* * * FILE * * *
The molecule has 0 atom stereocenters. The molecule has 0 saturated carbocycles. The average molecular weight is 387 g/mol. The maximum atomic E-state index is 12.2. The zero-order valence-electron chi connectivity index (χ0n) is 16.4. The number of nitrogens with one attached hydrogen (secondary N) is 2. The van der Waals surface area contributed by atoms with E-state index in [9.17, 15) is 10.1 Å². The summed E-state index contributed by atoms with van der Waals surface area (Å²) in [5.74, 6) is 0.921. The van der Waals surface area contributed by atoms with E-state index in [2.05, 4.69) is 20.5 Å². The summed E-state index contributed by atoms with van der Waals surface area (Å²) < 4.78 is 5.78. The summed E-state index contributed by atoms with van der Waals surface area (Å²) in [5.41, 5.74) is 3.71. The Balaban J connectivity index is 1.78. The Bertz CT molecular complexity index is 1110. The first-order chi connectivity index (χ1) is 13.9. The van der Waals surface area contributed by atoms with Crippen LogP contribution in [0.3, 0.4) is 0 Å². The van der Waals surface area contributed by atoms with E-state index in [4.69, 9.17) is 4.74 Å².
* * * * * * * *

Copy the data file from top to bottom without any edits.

The molecule has 0 atom stereocenters. The molecule has 0 saturated carbocycles. The average molecular weight is 387 g/mol. The maximum atomic E-state index is 12.2. The zero-order valence-electron chi connectivity index (χ0n) is 16.4. The number of nitrogens with one attached hydrogen (secondary N) is 2. The van der Waals surface area contributed by atoms with E-state index in [9.17, 15) is 10.1 Å². The summed E-state index contributed by atoms with van der Waals surface area (Å²) in [5.74, 6) is 0.921. The van der Waals surface area contributed by atoms with E-state index in [2.05, 4.69) is 20.5 Å². The summed E-state index contributed by atoms with van der Waals surface area (Å²) < 4.78 is 5.78. The summed E-state index contributed by atoms with van der Waals surface area (Å²) in [5.41, 5.74) is 3.71. The Balaban J connectivity index is 1.78. The Bertz CT molecular complexity index is 1110. The first-order chi connectivity index (χ1) is 13.9. The van der Waals surface area contributed by atoms with Crippen LogP contribution in [0.3, 0.4) is 0 Å². The van der Waals surface area contributed by atoms with E-state index in [4.69, 9.17) is 4.74 Å².